16 March 2022

Working from home tops survey of women public servants

| Ian Bushnell
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CPSU national secretary Melissa Donnelly: “Working from home is becoming a standard employment condition.” Photo: Supplied.

Continuing to work from home will be a key industrial issue for women public servants over the next 12 months, according to the results of the latest What Women Want survey.

The survey, conducted by the Community and Public Sector Union (CPSU), found access to working from home arrangements was the most important issue for women in the coming year. It replaces the 2019 survey’s top response: access to flexible working arrangements.

More than four in five (81.9 per cent) respondents said working from home in normal work hours was important or very important, up from 65.6 per cent in 2019.

Reflecting COVID-19’s impact on our working lives, two-thirds of the respondents said they worked from home during normal hours. This was up from a fifth in the last What Women Want report.

The report found many women wanted to keep these arrangements, with seven in 10 saying better working from home arrangements would make it more attractive to stay in their current role.

It stated flexible working arrangements and the pressures of trying to achieve work-life balance remained key issues. But a desire to maintain at least some working from home arrangements was the dominant concern.

Only two in five women said their agency actively supported the use of flexible work arrangements.

“A hybrid home-workplace working model and real pay increases will be critical issues in bargaining and a key retention factor for women over the coming year,” the report stated.

CPSU national secretary Melissa Donnelly said the survey found flexible work arrangements continued to be a key issue for women, whether that was negotiating part-time work, working from home or accessing leave when needed.

Ms Donnelly said women were prepared to switch jobs and employers if these conditions could not be met.

“These issues are crucial to women’s working lives,” she said.

“Working from home is becoming a standard employment condition. We’re seeing employees will consider finding new employment if their agency does not allow them to work flexibly – and there are now more options available for them to do so.”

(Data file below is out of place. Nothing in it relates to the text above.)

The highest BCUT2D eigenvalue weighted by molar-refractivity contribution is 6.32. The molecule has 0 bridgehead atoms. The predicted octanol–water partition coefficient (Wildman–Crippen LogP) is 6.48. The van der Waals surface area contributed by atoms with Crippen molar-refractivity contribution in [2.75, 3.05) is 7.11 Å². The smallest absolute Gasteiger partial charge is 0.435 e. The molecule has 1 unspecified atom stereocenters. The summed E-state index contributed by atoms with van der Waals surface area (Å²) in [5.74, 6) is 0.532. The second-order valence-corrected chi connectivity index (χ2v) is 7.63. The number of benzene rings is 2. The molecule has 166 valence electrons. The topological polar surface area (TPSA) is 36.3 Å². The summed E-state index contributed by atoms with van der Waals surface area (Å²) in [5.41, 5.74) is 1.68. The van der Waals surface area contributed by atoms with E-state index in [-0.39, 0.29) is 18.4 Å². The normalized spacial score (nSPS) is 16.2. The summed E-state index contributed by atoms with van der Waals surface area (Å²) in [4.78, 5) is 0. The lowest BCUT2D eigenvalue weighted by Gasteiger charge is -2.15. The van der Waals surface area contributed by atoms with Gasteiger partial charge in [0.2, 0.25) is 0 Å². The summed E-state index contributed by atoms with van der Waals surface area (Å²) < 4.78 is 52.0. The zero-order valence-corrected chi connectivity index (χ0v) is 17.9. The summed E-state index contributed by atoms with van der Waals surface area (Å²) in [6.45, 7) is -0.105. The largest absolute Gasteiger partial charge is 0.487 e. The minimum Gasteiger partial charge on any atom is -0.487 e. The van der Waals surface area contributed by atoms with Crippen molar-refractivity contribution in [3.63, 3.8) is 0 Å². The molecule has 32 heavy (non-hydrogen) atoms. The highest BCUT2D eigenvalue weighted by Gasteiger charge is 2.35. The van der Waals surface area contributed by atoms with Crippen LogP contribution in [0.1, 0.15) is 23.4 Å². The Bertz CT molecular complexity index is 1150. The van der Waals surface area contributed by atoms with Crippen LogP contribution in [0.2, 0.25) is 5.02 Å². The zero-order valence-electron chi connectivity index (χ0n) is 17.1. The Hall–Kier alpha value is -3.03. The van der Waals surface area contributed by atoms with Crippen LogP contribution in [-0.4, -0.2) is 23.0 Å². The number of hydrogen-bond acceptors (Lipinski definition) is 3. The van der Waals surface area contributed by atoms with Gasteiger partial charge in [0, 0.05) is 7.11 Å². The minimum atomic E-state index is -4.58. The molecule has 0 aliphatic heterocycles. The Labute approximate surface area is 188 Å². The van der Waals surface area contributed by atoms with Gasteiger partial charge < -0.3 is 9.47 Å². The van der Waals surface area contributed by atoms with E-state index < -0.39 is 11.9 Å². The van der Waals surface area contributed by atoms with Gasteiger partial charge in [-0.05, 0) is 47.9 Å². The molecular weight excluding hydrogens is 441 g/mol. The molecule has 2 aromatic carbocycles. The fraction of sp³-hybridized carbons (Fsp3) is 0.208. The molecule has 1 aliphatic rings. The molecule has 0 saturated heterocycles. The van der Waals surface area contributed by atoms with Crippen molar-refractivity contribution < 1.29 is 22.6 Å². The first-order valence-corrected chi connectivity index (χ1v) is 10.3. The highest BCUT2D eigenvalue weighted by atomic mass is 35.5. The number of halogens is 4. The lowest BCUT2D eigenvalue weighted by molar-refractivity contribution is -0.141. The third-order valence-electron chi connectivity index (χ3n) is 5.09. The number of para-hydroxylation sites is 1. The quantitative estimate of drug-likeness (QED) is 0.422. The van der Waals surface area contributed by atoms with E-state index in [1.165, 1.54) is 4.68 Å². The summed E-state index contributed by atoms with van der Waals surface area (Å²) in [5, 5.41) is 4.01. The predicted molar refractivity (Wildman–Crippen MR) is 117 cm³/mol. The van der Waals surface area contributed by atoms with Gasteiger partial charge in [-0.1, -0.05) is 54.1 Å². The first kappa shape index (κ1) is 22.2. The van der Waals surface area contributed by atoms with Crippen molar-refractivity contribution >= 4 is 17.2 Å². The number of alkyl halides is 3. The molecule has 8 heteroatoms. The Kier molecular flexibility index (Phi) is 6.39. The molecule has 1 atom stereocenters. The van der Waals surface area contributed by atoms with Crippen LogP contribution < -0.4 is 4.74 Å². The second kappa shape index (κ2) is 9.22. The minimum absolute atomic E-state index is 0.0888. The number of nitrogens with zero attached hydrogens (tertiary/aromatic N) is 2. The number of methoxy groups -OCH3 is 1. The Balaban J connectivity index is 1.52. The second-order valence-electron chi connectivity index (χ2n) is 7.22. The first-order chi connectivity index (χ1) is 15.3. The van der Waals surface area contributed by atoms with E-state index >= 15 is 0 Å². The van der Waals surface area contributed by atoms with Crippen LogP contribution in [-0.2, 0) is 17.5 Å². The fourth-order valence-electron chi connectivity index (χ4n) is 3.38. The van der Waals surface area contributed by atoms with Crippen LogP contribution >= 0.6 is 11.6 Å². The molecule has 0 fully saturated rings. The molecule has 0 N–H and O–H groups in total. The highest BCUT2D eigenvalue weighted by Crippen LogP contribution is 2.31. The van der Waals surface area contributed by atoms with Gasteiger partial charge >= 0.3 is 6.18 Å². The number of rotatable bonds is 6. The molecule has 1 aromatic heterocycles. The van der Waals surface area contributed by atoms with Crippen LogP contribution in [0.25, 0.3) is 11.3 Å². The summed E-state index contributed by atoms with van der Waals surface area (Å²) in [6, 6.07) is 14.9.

The survey also found women’s concerns about how sexual harassment and assault reports were managed had sharply increased across the public sector.

A little more than a quarter (26.3 per cent) of women who experienced sexual harassment over the past 12 months reported the incident, and only 10 per cent of those who reported the incident were satisfied with the response.

The report stated there had been a notable shift in perspectives about how well workplaces addressed sexual harassment since 2019.

Fewer than three in 10 (29.7 per cent) of respondents agreed complaints regarding sexual harassment were dealt with quickly and appropriately by management, down from 38 per cent in 2019.

The report also found:

  • a significantly larger proportion of women now disagreed or strongly disagreed there was adequate training on sexual harassment (41.1 per cent in 2021 compared to 23.5 per cent in 2019);
  • complaints regarding sexual harassment were dealt with quickly (24.5 per cent in 2021, 9.5 per cent in 2019);
  • management placed importance on eliminating sexual harassment (29.8 per cent in 2021, 13.8 per cent in 2019).

Ms Donnelly said CPSU members had identified the issues that contributed to gender inequity and produced a workplace culture that failed to keep them safe. But the government and employers were failing to listen and act.

READ ALSO Flexible work push in new APS Gender Strategy

She called on the Morrison Government to establish best-practice policies across public sector workplaces, and lead on the issue.

“Last year a CPSU survey of more than 3000 public sector workers revealed 16 per cent of public sector workers had experienced sexual harassment and 19 per cent had witnessed it, but only 31 per cent reported it to their employer,” Ms Donnelly said.

“This edition of the What Women Want report notes that over the past year there has been growing dissatisfaction with how management deal with complaints.”

She said the Morrison Government had failed to fully implement the Respect@Work Report, which recommended action to better prevent workplace sexual harassment through improved leadership; risk assessment and transparency; culture and knowledge.

It also identified ways to better respond to workplace sexual harassment through improved support, reporting, measuring and evaluation.

“Based on these seven domains, the CPSU has developed a ‘Framework for ensuring safe and respectful workplaces’ for implementation in workplaces,” Ms Donnelly said.

“We are calling on all federal departments and agencies to sign up to our framework for ensuring safe and respectful workplaces and to engage with our members on its implementation right now.”

The CPSU says What Women Want, which started in 2006, is the largest survey of working women in the country.

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How hard is it for government departments to recognise that work /life balance and the ability to juggle family commitments is of chief importance to most people- not just women. Forcing them to spend another chunk of their day commuting into an office for ineffective ‘face-to-face’ interactions is not worth it.

And after this many years, why are HR departments still incapable of correctly handling sexual harassment incidents against their female staff? Unless their is clear and effective management of such incidents, everyone in the workplace notices the ineffective leadership and management of poor behaviours, and we might as well report to the police to get an outcome.

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